Yesterday’s conviction of former Minneapolis police officer Derek Chauvin in the murder of George Floyd delivered justice and a measure of relief for many.
But Black Americans who witness such violence through the news and social media endure lingering mental health effects.
The Latest Evidence: A PNAS study found that from 2013–2017 during weeks marked by prominent incidents of anti-Black violence, Black Americans reported poorer mental health—while white Americans did not.
Seeing footage of Floyd’s demise replayed in open court—and the defense’s justification of Chauvin—brought its own stressors, Wizdom Powell, director of the University of Connecticut's Health Disparities Institute, told CBS This Morning.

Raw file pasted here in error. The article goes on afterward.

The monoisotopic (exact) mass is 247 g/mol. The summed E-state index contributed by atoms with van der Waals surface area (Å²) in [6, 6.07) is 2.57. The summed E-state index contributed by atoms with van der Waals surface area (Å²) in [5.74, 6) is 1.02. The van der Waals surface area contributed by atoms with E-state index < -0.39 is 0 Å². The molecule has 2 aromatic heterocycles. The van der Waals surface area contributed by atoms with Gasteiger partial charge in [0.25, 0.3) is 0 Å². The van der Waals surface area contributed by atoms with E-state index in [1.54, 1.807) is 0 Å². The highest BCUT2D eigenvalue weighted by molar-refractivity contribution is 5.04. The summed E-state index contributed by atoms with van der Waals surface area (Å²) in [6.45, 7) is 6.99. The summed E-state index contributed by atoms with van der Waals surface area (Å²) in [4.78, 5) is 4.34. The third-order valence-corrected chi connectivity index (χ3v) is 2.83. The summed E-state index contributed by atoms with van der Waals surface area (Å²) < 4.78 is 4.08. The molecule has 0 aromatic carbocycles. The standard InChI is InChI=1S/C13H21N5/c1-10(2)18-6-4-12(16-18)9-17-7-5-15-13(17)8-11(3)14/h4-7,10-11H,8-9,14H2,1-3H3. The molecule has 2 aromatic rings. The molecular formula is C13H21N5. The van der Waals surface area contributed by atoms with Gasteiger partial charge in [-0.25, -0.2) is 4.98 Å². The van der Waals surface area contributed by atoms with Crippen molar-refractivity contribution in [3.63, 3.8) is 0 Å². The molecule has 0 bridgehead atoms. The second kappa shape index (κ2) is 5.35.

Now is the time to reckon with this pain, Powell says—as historical trauma can be passed down through generations, and can take the form of low self-esteem, substance misuse, and depression.
For families of all races and ethnicities, children must be a key part of this process, he says.
The Quote: “We can’t hide the truths of what we’re experiencing in this moment from them. Be direct, be age-appropriate, be loving, and most of all listen with a third ear,” observing how children are behaving in response to this moment, says Powell.